Ruaidhrí Mac Easmuinn visited the area in 1913. He had great respect for the Irish language but was appalled at the poverty of the local people, especially the schoolchildren. He promised to help, and sent flour and flannel [fabric] to Caladh Thaidhg. The following is an excerpt from Peadar Neilí Ó Domhnaill’s account of his visit to the school, from the book ‘Seod-Aistí as Conamara’:
Fear breá ard tanaí a b’ea é faoina chóta mór bréidín bán agus féasóg dhubh. Bhí mise sa tríú rang ag an múinteoir lách Pádraic Ó Tiobraide,* go ndéana Dia trócaire air. D’fhiafraigh an cuairteoir dhíom cén t-ainm a bhí orm agus d’inis mé dhó i mBéarla, agus ní raibh focal eile Béarla ag aon ghasúr san am sin ach a n-ainm.[He was a tall thin man under his white tweed coat and black beard. I was in third class with the kind teacher Pádraic Ó Tiobraide*, God rest him. The visitor asked my name, which I answered in English, as no child could say anything in English other than his name.]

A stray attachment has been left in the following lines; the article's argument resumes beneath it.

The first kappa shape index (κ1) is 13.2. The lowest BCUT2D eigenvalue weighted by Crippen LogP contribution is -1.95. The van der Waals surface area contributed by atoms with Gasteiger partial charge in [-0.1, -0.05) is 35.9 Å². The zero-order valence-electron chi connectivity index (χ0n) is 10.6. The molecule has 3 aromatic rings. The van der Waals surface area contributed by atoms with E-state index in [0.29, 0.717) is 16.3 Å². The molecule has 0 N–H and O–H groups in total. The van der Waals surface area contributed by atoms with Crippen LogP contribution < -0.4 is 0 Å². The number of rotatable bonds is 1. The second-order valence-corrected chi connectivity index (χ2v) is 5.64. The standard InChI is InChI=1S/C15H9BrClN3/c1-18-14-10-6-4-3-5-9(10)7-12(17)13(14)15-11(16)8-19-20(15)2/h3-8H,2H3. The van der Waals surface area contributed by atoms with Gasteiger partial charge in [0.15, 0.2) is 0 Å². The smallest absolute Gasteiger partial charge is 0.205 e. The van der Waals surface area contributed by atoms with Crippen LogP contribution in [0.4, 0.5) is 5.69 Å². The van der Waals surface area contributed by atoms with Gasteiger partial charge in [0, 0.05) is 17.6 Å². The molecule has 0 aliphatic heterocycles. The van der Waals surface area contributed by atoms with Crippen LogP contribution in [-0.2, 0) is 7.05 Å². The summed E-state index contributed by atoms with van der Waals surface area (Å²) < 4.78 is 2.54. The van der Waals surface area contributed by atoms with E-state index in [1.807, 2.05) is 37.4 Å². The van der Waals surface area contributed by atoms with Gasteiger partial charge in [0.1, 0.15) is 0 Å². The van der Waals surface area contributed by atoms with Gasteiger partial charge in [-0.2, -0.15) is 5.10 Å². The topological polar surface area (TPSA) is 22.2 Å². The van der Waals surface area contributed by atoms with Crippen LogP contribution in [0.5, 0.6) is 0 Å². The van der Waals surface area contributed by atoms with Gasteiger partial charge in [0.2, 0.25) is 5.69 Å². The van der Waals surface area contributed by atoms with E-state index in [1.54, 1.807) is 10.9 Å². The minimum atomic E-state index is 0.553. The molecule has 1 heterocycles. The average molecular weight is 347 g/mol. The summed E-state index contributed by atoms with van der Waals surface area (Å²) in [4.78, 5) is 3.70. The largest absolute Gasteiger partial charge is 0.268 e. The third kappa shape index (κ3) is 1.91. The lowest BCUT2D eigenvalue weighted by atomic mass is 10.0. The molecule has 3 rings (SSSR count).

*Máistir Ó Tiobraide was an ancestor of the broadcaster Ryan Tubridy
The artist Charles Lamb lived in an Bóthar Buí from 1933 until his death in 1964. The people and the landscapes of the area formed the inspiration for much of his art. The painter, sculptor and etcher Pádraic Reaney is from Cuilleán. Eddie Delaney lived in an Caorán Mór for about 30 years until he passed away in 2009. He was a sculptor known for several famous pieces, including Wolfe Tone and Thomas Davis, which are on display in public areas in Dublin and elsewhere. Dan Ó Flaithearta, Danny Wallace, Mary Conroy and Aoife Casby are some of the contemporary artists working in the area.
The writer Peadar Neilí Ó Domhnaill was born in an Caorán Beag in 1903, and published in Scéala Éireann, Ar Aghaidh, the Standard and in Leabhar na gCeaipísíneach. His book Seod-Aistí as Conamara was published in 1943. Muiris Ó Súilleabháin, author of Fiche Blian ag Fás, was born on an Blascaod Mór but lived in an Cheathrú Rua and is buried in the cemetary at Barr an Doire. His son Eoin Ó Súilleabháin, ws well known as an Abbey actor; in Conamara every ear listened out for him on Saturday evenings on radio programmes such as Colm sa mBaile, Colm ar Strae and others.
Tomás Jimmy Mac Eoin, singer and composer, lives in an Bóthar Buí. An Cailín Álainn and Bleán na Bó are two of his best-known songs. He performed the Yeats poem The Stolen Child on the Waterboys album The Fisherman’s Blues. Tomás and his sister, Máire Uí Fhlatharta, brought out a collection of poems, Loscadh Sléibhe and Máire has also written a novel Ná gabh thar tí Stiofáin, which was published in 2010.